The plot is thickening. I’m talking really, really thick. I’m going to be interviewed in LA by Errol Morris. He’s making a short documentary about cancer survivors that will air as part of the StandUp2Cancer ( http://www.standup2cancer.org/) broadcast on all three networks on September 5.
As far as I’m concerned, Errol Morris is a god. He makes stellar documentaries like The Thin Blue Line and The Fog of War: Eleven Lessons From the Life of Robert S. McNamara. According to the producer I talked with, he thinks I’ll be a “fresh voice.” A fresh voice? God, that gets my internal conversations going on overdrive:
1) Errol Morris thinks I’m a fresh voice!
2) Maybe that’s because he hasn’t met you yet.
3) But Errol! Morris! He must have sensed something profound in me. You know, one of those ineffable, unerring instincts about other people. Errol — as I’m now calling him, since nobody told me I couldn’t — must have very strong ineffable, unerring instincts about other people. He won an Academy Award, you know.
4) So did Shirley Temple.
5) And I’ve got to figure out what to wear. According to someone else I talked to, I need to wear something I’ll be comfortable in. Something “real.” Something “me.”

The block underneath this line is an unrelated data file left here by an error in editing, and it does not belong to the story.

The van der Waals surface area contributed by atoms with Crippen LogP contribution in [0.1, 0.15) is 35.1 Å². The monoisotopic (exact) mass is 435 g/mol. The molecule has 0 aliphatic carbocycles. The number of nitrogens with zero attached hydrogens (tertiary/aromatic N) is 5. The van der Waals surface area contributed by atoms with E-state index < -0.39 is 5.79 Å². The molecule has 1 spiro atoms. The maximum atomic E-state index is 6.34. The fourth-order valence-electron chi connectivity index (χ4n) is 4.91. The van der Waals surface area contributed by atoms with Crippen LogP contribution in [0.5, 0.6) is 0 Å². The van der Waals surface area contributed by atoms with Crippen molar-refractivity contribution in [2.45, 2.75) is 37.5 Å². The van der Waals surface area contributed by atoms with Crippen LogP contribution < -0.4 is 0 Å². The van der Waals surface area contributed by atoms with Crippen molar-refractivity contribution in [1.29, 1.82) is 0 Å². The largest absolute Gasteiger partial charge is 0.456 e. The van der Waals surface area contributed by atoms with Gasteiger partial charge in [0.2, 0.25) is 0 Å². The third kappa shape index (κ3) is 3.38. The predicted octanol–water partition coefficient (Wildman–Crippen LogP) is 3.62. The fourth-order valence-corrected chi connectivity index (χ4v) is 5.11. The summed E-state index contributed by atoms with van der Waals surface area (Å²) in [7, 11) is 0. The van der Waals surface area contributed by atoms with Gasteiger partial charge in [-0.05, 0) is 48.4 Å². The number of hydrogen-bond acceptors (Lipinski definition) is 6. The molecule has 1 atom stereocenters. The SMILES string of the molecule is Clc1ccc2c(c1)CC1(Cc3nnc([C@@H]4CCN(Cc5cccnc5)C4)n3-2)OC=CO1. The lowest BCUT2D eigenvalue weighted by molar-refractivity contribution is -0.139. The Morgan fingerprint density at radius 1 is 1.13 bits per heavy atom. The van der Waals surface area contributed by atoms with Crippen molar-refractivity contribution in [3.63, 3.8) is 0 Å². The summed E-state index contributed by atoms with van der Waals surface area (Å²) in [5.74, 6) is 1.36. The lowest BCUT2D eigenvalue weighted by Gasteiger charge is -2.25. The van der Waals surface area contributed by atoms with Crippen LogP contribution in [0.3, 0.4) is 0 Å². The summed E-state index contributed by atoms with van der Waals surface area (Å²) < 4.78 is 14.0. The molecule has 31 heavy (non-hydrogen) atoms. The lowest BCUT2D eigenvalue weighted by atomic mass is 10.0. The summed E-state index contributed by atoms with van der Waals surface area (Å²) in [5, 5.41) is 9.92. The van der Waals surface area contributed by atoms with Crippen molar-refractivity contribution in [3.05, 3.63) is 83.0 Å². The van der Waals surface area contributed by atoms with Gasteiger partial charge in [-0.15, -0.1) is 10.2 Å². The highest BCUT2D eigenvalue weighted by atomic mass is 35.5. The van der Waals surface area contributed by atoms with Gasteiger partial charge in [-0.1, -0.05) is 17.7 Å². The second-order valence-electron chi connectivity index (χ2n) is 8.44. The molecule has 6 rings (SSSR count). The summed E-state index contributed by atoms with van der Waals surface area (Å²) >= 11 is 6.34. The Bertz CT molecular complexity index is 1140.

6) Yeah, that’s a pretty good description of your wardrobe. “Real” “you.” Maybe they can shoot you from the neck up.
7) It’s funny. The interviews only last 10 or 20 minutes. Do they realize how slowly Texans talk?
8) Look who’s in the White House, buttercup. They know we talk slowly. They also think we think slowly. One good thing: At least the bar’s been set pretty low. Subterranean, you might say. You’ll wow them if you can manage subject-verb agreement.
9) Even if I’m wonderfully successful, I’ll never go Hollywood.
10) Remember your wardrobe, honey. There’s no way you could go Hollywood. They’ll ship you back on the first available plane. You’re coming back on Saturday, right? And flying coach?
(Copyright 2008 by Ruth Pennebaker)